Mosque of the Ascension: The place where Luke tells us that the Lord ascended into heaven is dominated by a building that is now a mosque. I will explain the mosque shortly, but let us first look at the biblical sources for this spot. In his gospel, Luke says concerning Jesus: “Then He led them out as far as Bethany, and lifting up His hands He blessed them. While He blessed, He parted from them, and was carried up into heaven. And they returned to Jerusalem with great joy, and were continually in the temple blessing God (24:50-53). Luke does not give the exact spot where this happened, but it seems that it occurred on Easter Sunday. In his second writing, the Acts of the Apostles (1:9), the Ascension occurs “forty days” after the Resurrection (1:3) somewhere on the Mount of Olives, “which is near Jerusalem, a Sabbath’s day’s journey away” (1:12), or 2000 steps or a half a mile, the maximum distance a Jew was allowed to travel on the Sabbath.
There was a Christian church built here sometime before 392 AD. It was a circular colonnade and open to the sky. In the center of the floor there is a piece of bedrock that marks the place where, according to tradition, Jesus “touched off” to heaven, His last footprints! The Crusaders rebuilt the church in the 12th century, and it was destroyed by the armies of the Muslim sultan Saladin in the fall of Jerusalem in 1187. The chapel was then converted into a mosque. The Muslims added a roof and a mihrab, which is a semi-circular niche in the wall, indicating the direction of Mecca, and, hence, the direction that Muslims should face when praying. This place has become holy to Muslims, who believed that Jesus ascended into heaven, although it is not mentioned in the Qur’an. A second mosque was built nearby for Muslim worship so that Christians could continue to visit the main chapel. Today, the mosque is open to visitors of all faiths.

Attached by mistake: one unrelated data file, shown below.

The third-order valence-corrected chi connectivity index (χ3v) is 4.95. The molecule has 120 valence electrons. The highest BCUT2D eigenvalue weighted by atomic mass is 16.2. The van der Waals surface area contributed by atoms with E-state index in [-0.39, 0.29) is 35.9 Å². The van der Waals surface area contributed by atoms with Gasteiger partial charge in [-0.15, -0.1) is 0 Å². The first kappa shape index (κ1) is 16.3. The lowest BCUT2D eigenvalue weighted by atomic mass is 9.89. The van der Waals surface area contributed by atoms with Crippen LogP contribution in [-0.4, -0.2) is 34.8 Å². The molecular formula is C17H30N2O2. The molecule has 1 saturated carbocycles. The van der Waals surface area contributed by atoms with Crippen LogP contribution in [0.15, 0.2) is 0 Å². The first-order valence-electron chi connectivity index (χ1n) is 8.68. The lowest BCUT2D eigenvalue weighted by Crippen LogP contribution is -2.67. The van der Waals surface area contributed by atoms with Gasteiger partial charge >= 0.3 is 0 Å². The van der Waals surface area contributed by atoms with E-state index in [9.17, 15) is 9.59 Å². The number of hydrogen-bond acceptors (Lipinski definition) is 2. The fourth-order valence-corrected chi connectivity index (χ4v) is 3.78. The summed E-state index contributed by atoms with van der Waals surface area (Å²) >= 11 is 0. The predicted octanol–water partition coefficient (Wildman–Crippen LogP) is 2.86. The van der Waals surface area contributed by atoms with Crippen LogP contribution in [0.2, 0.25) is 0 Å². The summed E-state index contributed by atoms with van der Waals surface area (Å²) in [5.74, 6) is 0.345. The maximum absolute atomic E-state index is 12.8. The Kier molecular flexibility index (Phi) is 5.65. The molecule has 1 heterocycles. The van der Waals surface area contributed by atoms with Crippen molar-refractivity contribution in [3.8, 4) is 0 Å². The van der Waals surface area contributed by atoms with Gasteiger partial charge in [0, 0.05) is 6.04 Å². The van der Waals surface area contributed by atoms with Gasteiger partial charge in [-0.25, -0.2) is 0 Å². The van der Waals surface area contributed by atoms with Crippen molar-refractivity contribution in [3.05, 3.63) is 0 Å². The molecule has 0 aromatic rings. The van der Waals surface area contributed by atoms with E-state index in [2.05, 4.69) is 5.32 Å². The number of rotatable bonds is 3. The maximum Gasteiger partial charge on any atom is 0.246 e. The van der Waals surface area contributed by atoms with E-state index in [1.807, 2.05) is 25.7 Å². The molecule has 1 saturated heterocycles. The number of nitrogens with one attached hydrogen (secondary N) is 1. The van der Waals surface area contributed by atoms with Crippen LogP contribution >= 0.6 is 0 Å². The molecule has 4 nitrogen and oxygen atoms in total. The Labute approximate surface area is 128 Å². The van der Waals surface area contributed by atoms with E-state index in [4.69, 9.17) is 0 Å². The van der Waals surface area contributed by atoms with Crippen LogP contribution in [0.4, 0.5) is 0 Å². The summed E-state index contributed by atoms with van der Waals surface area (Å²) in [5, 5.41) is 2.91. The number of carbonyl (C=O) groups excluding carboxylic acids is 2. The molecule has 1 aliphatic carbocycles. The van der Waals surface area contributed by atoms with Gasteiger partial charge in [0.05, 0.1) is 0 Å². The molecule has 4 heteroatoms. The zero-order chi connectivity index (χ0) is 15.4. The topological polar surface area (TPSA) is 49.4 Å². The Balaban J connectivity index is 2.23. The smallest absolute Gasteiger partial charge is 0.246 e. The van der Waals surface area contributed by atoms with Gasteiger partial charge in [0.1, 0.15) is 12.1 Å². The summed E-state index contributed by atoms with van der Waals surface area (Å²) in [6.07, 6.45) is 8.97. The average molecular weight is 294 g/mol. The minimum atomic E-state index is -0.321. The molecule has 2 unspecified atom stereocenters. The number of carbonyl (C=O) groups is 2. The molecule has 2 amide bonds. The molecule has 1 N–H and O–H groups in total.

Reflection: Does the Feast of the Ascension seem bittersweet? After all, Jesus is leaving His disciples, and this time they knew that He was not coming back as He did after the Resurrection. But then we are told that they returned to Jerusalem with great joy, continually blessing God. Why? Because they remembered that Jesus promised the Holy Spirit and that He said: I go to prepare a place for you, that where I am, there you may be also. What is this place like? Eye has not seen, nor ear heard, neither have entered into the heart of man, the things which God has prepared for them that love Him. Jesus is there, waiting for us, too, and by His Holy Spirit, He is here accompanying us as we carry out our religious mission and make our way to Him with songs of joy.
Halfway down the Mount of Olives we see a small chapel called “Dominus Flevit”, which is Latin for “the Lord wept.” It was designed by Antonio Barluzzi in the form of a teardrop – fittingly! The building commemorates Jesus’ lament over the Holy City (Lk. 19:41-44) and His prophecy of the destruction of the Temple (Mt. 23:37-39). He made both of these statements during His approach to Jerusalem from the Mount of Olives.